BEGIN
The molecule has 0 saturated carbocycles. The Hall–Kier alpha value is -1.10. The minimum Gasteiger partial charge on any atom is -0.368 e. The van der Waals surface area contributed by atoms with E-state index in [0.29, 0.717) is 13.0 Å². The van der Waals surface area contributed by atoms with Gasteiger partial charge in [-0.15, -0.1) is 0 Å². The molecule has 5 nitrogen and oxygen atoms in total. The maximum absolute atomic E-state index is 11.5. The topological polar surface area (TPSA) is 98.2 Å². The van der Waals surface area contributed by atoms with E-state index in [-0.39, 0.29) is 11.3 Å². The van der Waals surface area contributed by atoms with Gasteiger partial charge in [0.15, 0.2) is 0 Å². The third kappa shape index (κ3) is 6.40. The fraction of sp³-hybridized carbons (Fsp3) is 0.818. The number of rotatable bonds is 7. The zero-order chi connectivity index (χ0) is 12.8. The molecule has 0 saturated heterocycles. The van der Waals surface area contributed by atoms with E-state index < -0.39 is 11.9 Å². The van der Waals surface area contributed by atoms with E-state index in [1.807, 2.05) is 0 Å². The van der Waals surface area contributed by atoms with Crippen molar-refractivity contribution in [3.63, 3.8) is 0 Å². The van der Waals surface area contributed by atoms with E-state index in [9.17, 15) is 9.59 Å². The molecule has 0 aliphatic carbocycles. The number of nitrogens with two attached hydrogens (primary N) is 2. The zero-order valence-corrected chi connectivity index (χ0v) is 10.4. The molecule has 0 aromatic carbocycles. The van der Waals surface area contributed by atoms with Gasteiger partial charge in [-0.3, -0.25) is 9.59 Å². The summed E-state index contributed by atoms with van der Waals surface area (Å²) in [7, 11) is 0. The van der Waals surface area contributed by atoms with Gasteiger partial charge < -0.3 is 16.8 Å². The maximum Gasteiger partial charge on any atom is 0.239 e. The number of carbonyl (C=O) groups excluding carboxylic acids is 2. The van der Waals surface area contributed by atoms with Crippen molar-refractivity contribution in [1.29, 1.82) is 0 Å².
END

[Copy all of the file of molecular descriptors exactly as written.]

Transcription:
The molecule has 0 saturated carbocycles. The Hall–Kier alpha value is -1.10. The minimum Gasteiger partial charge on any atom is -0.368 e. The van der Waals surface area contributed by atoms with E-state index in [0.29, 0.717) is 13.0 Å². The van der Waals surface area contributed by atoms with Gasteiger partial charge in [-0.15, -0.1) is 0 Å². The molecule has 5 nitrogen and oxygen atoms in total. The maximum absolute atomic E-state index is 11.5. The topological polar surface area (TPSA) is 98.2 Å². The van der Waals surface area contributed by atoms with E-state index in [-0.39, 0.29) is 11.3 Å². The van der Waals surface area contributed by atoms with Gasteiger partial charge in [0.15, 0.2) is 0 Å². The third kappa shape index (κ3) is 6.40. The fraction of sp³-hybridized carbons (Fsp3) is 0.818. The number of rotatable bonds is 7. The zero-order chi connectivity index (χ0) is 12.8. The molecule has 0 saturated heterocycles. The van der Waals surface area contributed by atoms with E-state index < -0.39 is 11.9 Å². The van der Waals surface area contributed by atoms with E-state index in [1.807, 2.05) is 0 Å². The van der Waals surface area contributed by atoms with Crippen molar-refractivity contribution in [3.63, 3.8) is 0 Å². The van der Waals surface area contributed by atoms with E-state index in [9.17, 15) is 9.59 Å². The molecule has 0 aliphatic carbocycles. The number of nitrogens with two attached hydrogens (primary N) is 2. The zero-order valence-corrected chi connectivity index (χ0v) is 10.4. The molecule has 0 aromatic carbocycles. The van der Waals surface area contributed by atoms with Gasteiger partial charge in [-0.3, -0.25) is 9.59 Å². The summed E-state index contributed by atoms with van der Waals surface area (Å²) in [7, 11) is 0. The van der Waals surface area contributed by atoms with Gasteiger partial charge < -0.3 is 16.8 Å². The maximum Gasteiger partial charge on any atom is 0.239 e. The number of carbonyl (C=O) groups excluding carboxylic acids is 2. The van der Waals surface area contributed by atoms with Crippen molar-refractivity contribution in [1.29, 1.82) is 0 Å².